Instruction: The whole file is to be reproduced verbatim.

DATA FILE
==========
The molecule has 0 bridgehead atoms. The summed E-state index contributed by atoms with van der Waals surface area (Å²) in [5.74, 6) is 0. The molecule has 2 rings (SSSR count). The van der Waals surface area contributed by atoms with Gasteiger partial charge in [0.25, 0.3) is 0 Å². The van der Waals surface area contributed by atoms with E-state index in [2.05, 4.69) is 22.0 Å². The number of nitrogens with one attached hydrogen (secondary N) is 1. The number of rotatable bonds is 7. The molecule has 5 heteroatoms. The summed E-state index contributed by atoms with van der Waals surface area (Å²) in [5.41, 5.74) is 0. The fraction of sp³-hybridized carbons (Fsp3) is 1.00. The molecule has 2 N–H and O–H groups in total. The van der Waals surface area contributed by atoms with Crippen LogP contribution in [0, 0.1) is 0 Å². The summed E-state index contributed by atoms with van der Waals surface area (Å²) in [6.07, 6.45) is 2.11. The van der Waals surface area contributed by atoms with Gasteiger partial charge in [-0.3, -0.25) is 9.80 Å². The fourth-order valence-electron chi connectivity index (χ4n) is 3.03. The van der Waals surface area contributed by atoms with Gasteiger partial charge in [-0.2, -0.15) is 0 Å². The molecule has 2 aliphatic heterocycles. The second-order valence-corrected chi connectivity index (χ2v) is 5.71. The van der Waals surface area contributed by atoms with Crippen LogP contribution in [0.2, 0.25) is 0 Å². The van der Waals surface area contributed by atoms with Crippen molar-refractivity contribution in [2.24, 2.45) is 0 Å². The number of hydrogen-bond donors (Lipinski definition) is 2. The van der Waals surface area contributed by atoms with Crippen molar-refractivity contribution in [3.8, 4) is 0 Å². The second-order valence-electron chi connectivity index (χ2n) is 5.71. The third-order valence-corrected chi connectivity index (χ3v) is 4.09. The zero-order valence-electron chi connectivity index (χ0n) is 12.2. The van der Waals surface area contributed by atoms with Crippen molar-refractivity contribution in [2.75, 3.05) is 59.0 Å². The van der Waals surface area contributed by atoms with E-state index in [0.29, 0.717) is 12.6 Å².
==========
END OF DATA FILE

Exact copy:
The molecule has 0 bridgehead atoms. The summed E-state index contributed by atoms with van der Waals surface area (Å²) in [5.74, 6) is 0. The molecule has 2 rings (SSSR count). The van der Waals surface area contributed by atoms with Gasteiger partial charge in [0.25, 0.3) is 0 Å². The van der Waals surface area contributed by atoms with E-state index in [2.05, 4.69) is 22.0 Å². The number of nitrogens with one attached hydrogen (secondary N) is 1. The number of rotatable bonds is 7. The molecule has 5 heteroatoms. The summed E-state index contributed by atoms with van der Waals surface area (Å²) in [5.41, 5.74) is 0. The fraction of sp³-hybridized carbons (Fsp3) is 1.00. The molecule has 2 N–H and O–H groups in total. The van der Waals surface area contributed by atoms with Crippen LogP contribution in [0, 0.1) is 0 Å². The summed E-state index contributed by atoms with van der Waals surface area (Å²) in [6.07, 6.45) is 2.11. The van der Waals surface area contributed by atoms with Gasteiger partial charge in [-0.3, -0.25) is 9.80 Å². The fourth-order valence-electron chi connectivity index (χ4n) is 3.03. The van der Waals surface area contributed by atoms with Gasteiger partial charge in [-0.2, -0.15) is 0 Å². The molecule has 2 aliphatic heterocycles. The second-order valence-corrected chi connectivity index (χ2v) is 5.71. The van der Waals surface area contributed by atoms with Crippen LogP contribution in [0.2, 0.25) is 0 Å². The van der Waals surface area contributed by atoms with Crippen molar-refractivity contribution in [2.24, 2.45) is 0 Å². The number of hydrogen-bond donors (Lipinski definition) is 2. The van der Waals surface area contributed by atoms with Crippen molar-refractivity contribution in [3.8, 4) is 0 Å². The second-order valence-electron chi connectivity index (χ2n) is 5.71. The third-order valence-corrected chi connectivity index (χ3v) is 4.09. The zero-order valence-electron chi connectivity index (χ0n) is 12.2. The van der Waals surface area contributed by atoms with Crippen molar-refractivity contribution in [2.75, 3.05) is 59.0 Å². The van der Waals surface area contributed by atoms with E-state index in [0.29, 0.717) is 12.6 Å².